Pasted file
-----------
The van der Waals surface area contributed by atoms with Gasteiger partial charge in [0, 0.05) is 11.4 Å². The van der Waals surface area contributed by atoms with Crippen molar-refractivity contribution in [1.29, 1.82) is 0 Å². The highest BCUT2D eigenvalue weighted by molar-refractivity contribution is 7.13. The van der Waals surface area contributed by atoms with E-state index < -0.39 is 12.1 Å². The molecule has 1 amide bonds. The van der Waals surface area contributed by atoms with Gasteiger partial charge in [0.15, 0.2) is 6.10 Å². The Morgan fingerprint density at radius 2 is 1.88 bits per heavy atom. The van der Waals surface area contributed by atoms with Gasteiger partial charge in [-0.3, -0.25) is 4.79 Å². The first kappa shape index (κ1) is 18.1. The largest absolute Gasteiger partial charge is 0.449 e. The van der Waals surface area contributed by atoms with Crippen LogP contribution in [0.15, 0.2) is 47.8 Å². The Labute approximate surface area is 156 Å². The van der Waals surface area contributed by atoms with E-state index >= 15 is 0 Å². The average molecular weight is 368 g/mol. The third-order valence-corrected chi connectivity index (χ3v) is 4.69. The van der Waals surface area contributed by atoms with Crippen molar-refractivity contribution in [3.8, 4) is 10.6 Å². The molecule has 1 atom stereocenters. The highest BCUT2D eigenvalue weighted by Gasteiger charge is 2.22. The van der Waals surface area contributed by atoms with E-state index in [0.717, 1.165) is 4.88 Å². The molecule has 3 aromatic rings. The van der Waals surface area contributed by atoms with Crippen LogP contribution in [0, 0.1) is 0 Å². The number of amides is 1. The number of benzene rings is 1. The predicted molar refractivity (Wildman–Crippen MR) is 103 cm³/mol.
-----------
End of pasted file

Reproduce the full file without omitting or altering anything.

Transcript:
The van der Waals surface area contributed by atoms with Gasteiger partial charge in [0, 0.05) is 11.4 Å². The van der Waals surface area contributed by atoms with Crippen molar-refractivity contribution in [1.29, 1.82) is 0 Å². The highest BCUT2D eigenvalue weighted by molar-refractivity contribution is 7.13. The van der Waals surface area contributed by atoms with E-state index < -0.39 is 12.1 Å². The molecule has 1 amide bonds. The van der Waals surface area contributed by atoms with Gasteiger partial charge in [0.15, 0.2) is 6.10 Å². The Morgan fingerprint density at radius 2 is 1.88 bits per heavy atom. The van der Waals surface area contributed by atoms with Gasteiger partial charge in [-0.3, -0.25) is 4.79 Å². The first kappa shape index (κ1) is 18.1. The largest absolute Gasteiger partial charge is 0.449 e. The van der Waals surface area contributed by atoms with Crippen LogP contribution in [0.15, 0.2) is 47.8 Å². The Labute approximate surface area is 156 Å². The van der Waals surface area contributed by atoms with E-state index >= 15 is 0 Å². The average molecular weight is 368 g/mol. The third-order valence-corrected chi connectivity index (χ3v) is 4.69. The van der Waals surface area contributed by atoms with Crippen molar-refractivity contribution in [3.8, 4) is 10.6 Å². The molecule has 1 atom stereocenters. The highest BCUT2D eigenvalue weighted by Gasteiger charge is 2.22. The van der Waals surface area contributed by atoms with E-state index in [0.717, 1.165) is 4.88 Å². The molecule has 3 aromatic rings. The van der Waals surface area contributed by atoms with Crippen LogP contribution in [0, 0.1) is 0 Å². The number of amides is 1. The number of benzene rings is 1. The predicted molar refractivity (Wildman–Crippen MR) is 103 cm³/mol.